My upcoming show: The Anti-Violence Advocate, is going to be focused on violence and it’s impact on the individual, relationships, families, and our communities.   Violence has great consequences across communities and is integrally linked to oppression of women and marginalized populations, the perpetuation of sexism, racism, heteronormativity, transphobia and other ideologies of domination.

 

Violence is defined by the World Health Organization as intentional use of physical force or power, threatened or actual, against a person or against a group or community that either results in or would have a high likelihood to result in injury, death, psychological harm, maldevelopment or deprivation.

 

 Violence and injuries kill more people aged 1 – 44 than any other cause and results in over 400 billion in medical care annually.  The Center for Disease Control and Prevention consider this to be one the most serious health problems in the United States.  Yet the numbers of violent deaths is only a portion of the story.  Interpersonal violence in the form of child abuse, sexual assault, stalking, domestic violence, dating violence, and human trafficking for sexual exploitation effects 1 in 4 or more of women and 1 in 8 or more of males.  Survivors are left with permanent physical and emotional scars that can change lives forever by impacting mental health, impairing social functioning and slowing economic and social development, and require ongoing intervention.  But here again, the impact on the survivor is only part of the story.  Violence erodes our communities by increasing costs and demands on medical care, reducing productivity, decreasing property values, and disrupting social services.  The range of interpersonal violence I described contributes to truancy, unemployment, unplanned pregnancies, communicable diseases, unhealthy relationships, substance abuse and dependency, and reduction or loss of income.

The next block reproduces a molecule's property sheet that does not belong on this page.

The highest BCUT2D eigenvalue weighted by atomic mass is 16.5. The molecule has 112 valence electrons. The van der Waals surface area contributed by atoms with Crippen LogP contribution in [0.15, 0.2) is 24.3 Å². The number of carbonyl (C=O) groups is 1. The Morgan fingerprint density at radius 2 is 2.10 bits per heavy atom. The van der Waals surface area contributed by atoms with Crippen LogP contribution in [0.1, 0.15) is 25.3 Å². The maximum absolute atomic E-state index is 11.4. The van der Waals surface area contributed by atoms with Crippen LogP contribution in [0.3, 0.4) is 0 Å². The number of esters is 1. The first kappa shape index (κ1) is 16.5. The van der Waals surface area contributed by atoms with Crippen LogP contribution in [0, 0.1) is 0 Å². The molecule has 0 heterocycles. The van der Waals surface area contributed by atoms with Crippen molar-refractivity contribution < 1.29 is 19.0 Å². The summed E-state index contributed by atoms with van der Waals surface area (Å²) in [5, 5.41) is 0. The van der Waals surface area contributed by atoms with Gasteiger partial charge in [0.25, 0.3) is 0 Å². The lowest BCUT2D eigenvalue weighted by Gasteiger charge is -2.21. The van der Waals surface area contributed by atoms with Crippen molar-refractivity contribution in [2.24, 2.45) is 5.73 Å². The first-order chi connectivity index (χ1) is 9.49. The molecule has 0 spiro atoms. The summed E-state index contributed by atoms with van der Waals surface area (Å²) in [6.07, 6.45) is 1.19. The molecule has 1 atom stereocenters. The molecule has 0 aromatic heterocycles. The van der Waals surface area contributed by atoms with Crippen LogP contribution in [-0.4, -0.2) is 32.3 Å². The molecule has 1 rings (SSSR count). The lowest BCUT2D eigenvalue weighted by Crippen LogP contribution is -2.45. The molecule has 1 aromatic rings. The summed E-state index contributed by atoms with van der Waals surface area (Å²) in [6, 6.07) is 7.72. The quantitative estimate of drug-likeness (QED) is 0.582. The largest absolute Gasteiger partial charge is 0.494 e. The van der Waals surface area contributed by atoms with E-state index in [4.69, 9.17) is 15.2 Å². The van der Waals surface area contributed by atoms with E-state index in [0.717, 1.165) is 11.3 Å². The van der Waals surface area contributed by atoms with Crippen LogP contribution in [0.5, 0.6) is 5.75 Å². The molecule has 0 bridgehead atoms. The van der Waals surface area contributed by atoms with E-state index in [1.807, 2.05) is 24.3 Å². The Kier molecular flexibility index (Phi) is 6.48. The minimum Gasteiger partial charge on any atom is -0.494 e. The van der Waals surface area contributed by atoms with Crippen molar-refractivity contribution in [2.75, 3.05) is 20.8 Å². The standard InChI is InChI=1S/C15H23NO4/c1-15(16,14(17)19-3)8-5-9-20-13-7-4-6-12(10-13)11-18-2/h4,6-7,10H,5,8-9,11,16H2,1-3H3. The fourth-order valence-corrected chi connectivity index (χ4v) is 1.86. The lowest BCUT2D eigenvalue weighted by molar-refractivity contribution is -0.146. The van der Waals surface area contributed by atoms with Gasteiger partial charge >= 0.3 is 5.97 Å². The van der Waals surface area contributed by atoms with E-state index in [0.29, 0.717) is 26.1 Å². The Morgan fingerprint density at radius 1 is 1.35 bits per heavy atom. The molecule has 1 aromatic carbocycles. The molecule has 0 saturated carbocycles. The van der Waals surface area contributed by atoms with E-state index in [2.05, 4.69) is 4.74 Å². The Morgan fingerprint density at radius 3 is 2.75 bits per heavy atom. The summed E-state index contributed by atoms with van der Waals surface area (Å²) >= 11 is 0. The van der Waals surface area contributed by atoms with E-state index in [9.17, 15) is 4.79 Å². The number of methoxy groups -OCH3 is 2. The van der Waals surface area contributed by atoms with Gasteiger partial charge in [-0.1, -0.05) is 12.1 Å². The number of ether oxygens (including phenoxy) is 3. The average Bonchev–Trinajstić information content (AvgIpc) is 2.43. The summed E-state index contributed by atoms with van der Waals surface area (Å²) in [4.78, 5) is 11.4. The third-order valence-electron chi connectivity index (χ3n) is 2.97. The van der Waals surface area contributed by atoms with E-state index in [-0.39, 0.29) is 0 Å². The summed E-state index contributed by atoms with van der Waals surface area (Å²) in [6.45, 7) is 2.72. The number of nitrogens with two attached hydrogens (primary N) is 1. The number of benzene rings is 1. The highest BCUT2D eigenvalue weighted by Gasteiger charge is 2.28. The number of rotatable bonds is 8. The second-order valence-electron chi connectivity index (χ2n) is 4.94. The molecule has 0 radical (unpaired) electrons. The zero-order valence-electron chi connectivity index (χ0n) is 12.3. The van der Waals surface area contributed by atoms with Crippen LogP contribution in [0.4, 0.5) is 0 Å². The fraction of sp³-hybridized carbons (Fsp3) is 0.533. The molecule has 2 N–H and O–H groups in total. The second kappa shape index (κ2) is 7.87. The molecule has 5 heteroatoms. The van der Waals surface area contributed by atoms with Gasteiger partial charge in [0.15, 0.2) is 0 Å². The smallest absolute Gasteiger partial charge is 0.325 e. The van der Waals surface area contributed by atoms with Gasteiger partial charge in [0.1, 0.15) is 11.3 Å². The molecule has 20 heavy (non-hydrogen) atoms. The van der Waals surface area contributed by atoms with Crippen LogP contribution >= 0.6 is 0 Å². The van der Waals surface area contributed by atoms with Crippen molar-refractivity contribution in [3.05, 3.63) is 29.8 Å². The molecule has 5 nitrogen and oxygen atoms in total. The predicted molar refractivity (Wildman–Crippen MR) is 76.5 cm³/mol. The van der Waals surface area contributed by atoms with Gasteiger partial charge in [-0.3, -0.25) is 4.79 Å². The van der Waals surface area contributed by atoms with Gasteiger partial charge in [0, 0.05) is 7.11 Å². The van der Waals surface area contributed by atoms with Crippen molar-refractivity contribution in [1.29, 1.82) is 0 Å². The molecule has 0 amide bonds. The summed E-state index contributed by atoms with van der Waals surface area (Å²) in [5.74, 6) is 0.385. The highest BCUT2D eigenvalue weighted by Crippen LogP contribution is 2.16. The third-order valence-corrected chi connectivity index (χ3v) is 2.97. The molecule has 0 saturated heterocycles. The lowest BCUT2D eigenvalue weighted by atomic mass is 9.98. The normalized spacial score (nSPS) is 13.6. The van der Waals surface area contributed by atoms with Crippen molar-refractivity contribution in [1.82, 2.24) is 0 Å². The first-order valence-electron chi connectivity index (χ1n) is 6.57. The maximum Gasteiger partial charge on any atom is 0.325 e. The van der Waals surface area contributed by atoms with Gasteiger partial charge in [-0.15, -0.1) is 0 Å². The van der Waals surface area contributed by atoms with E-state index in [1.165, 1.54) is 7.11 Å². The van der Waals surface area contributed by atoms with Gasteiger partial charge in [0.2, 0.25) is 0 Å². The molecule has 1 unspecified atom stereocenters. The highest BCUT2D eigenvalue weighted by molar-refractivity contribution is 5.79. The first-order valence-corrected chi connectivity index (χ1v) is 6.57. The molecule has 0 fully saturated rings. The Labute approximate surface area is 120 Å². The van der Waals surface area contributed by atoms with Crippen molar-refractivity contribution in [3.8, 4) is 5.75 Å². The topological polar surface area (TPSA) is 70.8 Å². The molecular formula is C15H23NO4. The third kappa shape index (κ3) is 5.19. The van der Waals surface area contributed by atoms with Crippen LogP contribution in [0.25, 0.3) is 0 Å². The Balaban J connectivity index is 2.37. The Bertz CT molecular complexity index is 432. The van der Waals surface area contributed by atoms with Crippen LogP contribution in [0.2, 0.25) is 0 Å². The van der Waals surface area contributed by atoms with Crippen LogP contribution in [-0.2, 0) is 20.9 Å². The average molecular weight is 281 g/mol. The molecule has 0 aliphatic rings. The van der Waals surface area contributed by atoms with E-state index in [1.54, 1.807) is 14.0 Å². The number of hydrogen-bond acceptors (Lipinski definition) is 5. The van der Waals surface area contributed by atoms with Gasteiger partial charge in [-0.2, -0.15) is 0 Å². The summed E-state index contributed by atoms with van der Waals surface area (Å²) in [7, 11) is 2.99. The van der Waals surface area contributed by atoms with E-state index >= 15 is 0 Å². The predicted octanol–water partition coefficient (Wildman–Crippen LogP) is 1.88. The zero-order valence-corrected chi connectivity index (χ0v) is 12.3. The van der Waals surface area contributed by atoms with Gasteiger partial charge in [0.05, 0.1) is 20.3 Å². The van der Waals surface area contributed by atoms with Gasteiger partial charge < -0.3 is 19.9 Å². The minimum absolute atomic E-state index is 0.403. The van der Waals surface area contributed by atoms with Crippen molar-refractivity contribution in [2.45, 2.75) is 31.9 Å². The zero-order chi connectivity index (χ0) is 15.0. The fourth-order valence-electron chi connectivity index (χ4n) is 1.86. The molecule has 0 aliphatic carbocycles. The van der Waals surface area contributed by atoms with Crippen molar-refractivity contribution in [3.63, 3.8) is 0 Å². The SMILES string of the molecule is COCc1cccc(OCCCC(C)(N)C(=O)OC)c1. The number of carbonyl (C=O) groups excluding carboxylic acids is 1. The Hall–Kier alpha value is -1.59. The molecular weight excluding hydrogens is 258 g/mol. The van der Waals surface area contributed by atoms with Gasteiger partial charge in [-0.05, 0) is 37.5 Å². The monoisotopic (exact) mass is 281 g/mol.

Violence is perpetuated against more than 25% of our community individually and impacts a 100% of our community.  If violence was a disease, it would be considered an epidemic.  Social forces would mobilize, funders would come out in droves, and programs would be implemented to effect change immediately.  But for violence, that still is not happening consistently or maintained strategically.  And why is that?  As violence is an intentional act, it then bodes the realization that it is preventable.  While some people with mental health disorders may cause violence without understanding what they are doing, most violence is premeditated and planned.  People intentionally make decisions to perpetuate violence against others, with the highest numbers of violence perpetuated against women and members of marginalized communities. 

 

Interpersonal and social factors are related to both the cause and the prevention of violence.  The potentially modifiable factors most associated with levels of violence are concentrated poverty, income disparity, the absence of stable and healthy relationships within families, and (what might be most controversial for some) gender inequality. 

A strategic approach addressing the underlying causes of violence is most effective in preventing violence.  Evidenced-based or scientifically credible strategies to prevent violence include nurse home-visiting and parenting education to prevent child maltreatment; life skills training for children ages 6–18 years; school-based programmes to address gender norms and attitudes; reducing alcohol availability and misuse; reducing access to guns and knives; and promoting gender and racial equality by, for instance, supporting the economic empowerment of women and traditionally marginalized ethnic and cultural groups. 

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